Inc., 469 F.3d 219, 241 (2d Cir. 2006). Rather, obstacle
preemption precludes only those state laws that create an
“actual conflict” with an overriding federal
purpose and objective. See Mary Jo C. v. N.Y. State &
Local Ret. Sys., 707 F.3d 144, 162 (2d Cir.
2013). What constitutes a “sufficient obstacle”
is “a matter of judgment, to be informed by examining
the federal statute as a whole and identifying its purpose
and intended effects.” Ibid. (internal
quotation marks omitted). But “the conflict between
state law and federal policy must be a sharp one.”
Marsh v. Rosenbloom, 499 F.3d 165, 178 (2d Cir.
2007) (internal quotation marks omitted). Indeed, there is no
preemption unless “the repugnance or conflict is so
direct and positive that the two acts cannot be reconciled or
consistently stand together.” In re MTBE Prods.
Liab. Litig., 725 F.3d 65, 102 (2d Cir. 2013).
Controlled Substances Act
first argues that PUMA is preempted by the Controlled
Substances Act, 21 U.S.C. § 801 et seq.
(“CSA”). Specifically, defendant contends that by
“affirmatively authoriz[ing] the medical use,
possession, cultivation, sale, dispensing, and distribution
of marijuana, ” PUMA “stands as an impermissible
obstacle to the basic purpose of the CSA.” Doc. #18-1
at 12. In response, plaintiff argues that because the CSA
does not regulate the employment relationship, the employment
anti-discrimination provision of PUMA does not conflict with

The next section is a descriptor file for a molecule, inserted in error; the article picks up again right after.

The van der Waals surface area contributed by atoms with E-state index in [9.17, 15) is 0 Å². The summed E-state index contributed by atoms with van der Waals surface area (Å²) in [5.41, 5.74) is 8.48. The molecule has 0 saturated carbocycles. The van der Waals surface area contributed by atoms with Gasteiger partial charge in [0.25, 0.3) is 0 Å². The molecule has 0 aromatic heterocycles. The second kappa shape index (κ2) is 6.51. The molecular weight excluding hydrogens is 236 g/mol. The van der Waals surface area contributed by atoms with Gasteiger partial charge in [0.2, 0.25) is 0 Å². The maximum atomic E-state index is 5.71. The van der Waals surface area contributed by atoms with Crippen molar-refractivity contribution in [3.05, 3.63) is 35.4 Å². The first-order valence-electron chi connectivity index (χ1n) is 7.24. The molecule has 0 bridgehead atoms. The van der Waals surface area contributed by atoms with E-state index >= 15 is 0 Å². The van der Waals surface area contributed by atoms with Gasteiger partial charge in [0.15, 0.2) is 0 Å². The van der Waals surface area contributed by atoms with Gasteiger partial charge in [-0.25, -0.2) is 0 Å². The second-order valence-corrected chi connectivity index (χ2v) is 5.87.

or stand as an obstacle to the CSA. Doc. #27 at 11. I agree
makes it a federal crime to use, possess, or distribute
marijuana. “The main objectives of the CSA were to
conquer drug abuse and to control the legitimate and
illegitimate traffic in controlled substances.”
Gonzales v. Raich, 545 U.S. 1, 12 (2005). To carry
out these goals, “Congress devised a closed regulatory
system making it unlawful to manufacture, distribute,
dispense, or possess any controlled substance except in a
manner authorized by the CSA.” Id. at 13. The
CSA classifies marijuana as a Schedule I substance, which
indicates the drug's “high potential for abuse,
” and the CSA allows no exceptions for medical use. 21
U.S.C. § 812; see also United States v. Oakland
Cannabis Buyers' Coop., 532 U.S. 483 (2001).
CSA, however, does not make it illegal to employ a marijuana
user. Nor does it purport to regulate employment practices in
any manner. It also contains a provision that explicitly
indicates that Congress did not intend for the CSA to preempt
state law “unless there is a positive conflict between
that provision of this subchapter and that State law so that
the two cannot consistently stand together.” 21 U.S.C.
argues that PUMA stands as an obstacle to the CSA because it
affirmatively authorizes the very conduct-marijuana use-that
the CSA prohibits. But this argument is overbroad and
overlooks the operative provision of PUMA that is at issue in
this case: the specific provision of PUMA (Conn. Gen. Stat.
§ 21a-408p(b)(3)) that prohibits an employer from
discriminating against authorized persons who use medicinal
marijuana. Plaintiff contends that defendants have violated
this particular provision, and plaintiff does not otherwise
seek enforcement of PUMA en toto or of other
provisions of PUMA. Accordingly, I must focus on PUMA's
specific anti-employment discrimination provision rather than
the statute as a whole, because in preemption cases,
“state law is displaced only to the extent that it
actually conflicts with federal law, ...